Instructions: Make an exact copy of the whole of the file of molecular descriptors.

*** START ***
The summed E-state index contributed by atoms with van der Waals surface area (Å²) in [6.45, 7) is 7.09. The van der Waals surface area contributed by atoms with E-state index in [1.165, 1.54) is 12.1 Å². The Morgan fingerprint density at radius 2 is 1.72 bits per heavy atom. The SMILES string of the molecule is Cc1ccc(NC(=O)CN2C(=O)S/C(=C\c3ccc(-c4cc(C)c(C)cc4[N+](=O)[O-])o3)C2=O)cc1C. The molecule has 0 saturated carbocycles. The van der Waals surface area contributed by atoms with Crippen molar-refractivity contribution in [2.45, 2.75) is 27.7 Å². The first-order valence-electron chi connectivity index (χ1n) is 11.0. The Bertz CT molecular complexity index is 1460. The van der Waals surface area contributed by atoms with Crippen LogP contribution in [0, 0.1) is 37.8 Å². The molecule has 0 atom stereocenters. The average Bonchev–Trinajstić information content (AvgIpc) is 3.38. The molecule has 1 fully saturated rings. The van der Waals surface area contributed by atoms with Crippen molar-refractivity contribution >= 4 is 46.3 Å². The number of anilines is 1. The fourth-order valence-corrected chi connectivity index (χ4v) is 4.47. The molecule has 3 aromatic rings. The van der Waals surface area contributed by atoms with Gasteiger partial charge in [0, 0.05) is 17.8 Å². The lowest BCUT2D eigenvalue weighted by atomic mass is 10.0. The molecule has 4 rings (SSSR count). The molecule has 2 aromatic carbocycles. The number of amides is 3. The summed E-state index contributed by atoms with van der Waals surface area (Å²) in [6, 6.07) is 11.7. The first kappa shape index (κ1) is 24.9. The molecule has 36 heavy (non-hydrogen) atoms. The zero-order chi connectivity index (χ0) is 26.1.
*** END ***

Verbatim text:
The summed E-state index contributed by atoms with van der Waals surface area (Å²) in [6.45, 7) is 7.09. The van der Waals surface area contributed by atoms with E-state index in [1.165, 1.54) is 12.1 Å². The Morgan fingerprint density at radius 2 is 1.72 bits per heavy atom. The SMILES string of the molecule is Cc1ccc(NC(=O)CN2C(=O)S/C(=C\c3ccc(-c4cc(C)c(C)cc4[N+](=O)[O-])o3)C2=O)cc1C. The molecule has 0 saturated carbocycles. The van der Waals surface area contributed by atoms with Crippen molar-refractivity contribution in [2.45, 2.75) is 27.7 Å². The first-order valence-electron chi connectivity index (χ1n) is 11.0. The Bertz CT molecular complexity index is 1460. The van der Waals surface area contributed by atoms with Crippen LogP contribution in [0, 0.1) is 37.8 Å². The molecule has 0 atom stereocenters. The average Bonchev–Trinajstić information content (AvgIpc) is 3.38. The molecule has 1 fully saturated rings. The van der Waals surface area contributed by atoms with Crippen molar-refractivity contribution >= 4 is 46.3 Å². The number of anilines is 1. The fourth-order valence-corrected chi connectivity index (χ4v) is 4.47. The molecule has 3 aromatic rings. The van der Waals surface area contributed by atoms with Gasteiger partial charge in [0, 0.05) is 17.8 Å². The lowest BCUT2D eigenvalue weighted by atomic mass is 10.0. The molecule has 4 rings (SSSR count). The molecule has 2 aromatic carbocycles. The number of amides is 3. The summed E-state index contributed by atoms with van der Waals surface area (Å²) in [6, 6.07) is 11.7. The first kappa shape index (κ1) is 24.9. The molecule has 36 heavy (non-hydrogen) atoms. The zero-order chi connectivity index (χ0) is 26.1.